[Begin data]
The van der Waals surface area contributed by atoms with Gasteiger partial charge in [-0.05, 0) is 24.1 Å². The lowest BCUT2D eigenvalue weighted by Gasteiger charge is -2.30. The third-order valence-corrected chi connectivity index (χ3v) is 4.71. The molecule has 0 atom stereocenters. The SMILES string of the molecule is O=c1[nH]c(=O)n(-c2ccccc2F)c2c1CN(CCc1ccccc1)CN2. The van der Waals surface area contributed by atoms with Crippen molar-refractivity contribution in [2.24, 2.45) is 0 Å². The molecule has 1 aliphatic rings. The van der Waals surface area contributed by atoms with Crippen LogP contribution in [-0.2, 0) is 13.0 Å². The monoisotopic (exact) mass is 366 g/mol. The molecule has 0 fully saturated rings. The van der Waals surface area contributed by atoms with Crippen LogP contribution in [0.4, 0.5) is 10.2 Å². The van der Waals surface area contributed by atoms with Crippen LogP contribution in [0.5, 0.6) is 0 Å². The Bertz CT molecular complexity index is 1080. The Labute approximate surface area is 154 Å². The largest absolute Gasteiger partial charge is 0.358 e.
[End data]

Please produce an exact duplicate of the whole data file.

The van der Waals surface area contributed by atoms with Gasteiger partial charge in [-0.05, 0) is 24.1 Å². The lowest BCUT2D eigenvalue weighted by Gasteiger charge is -2.30. The third-order valence-corrected chi connectivity index (χ3v) is 4.71. The molecule has 0 atom stereocenters. The SMILES string of the molecule is O=c1[nH]c(=O)n(-c2ccccc2F)c2c1CN(CCc1ccccc1)CN2. The van der Waals surface area contributed by atoms with Crippen molar-refractivity contribution in [2.24, 2.45) is 0 Å². The molecule has 1 aliphatic rings. The van der Waals surface area contributed by atoms with Crippen LogP contribution in [-0.2, 0) is 13.0 Å². The monoisotopic (exact) mass is 366 g/mol. The molecule has 0 fully saturated rings. The van der Waals surface area contributed by atoms with Crippen LogP contribution in [0.4, 0.5) is 10.2 Å². The van der Waals surface area contributed by atoms with Crippen LogP contribution in [0.5, 0.6) is 0 Å². The Bertz CT molecular complexity index is 1080. The Labute approximate surface area is 154 Å². The largest absolute Gasteiger partial charge is 0.358 e.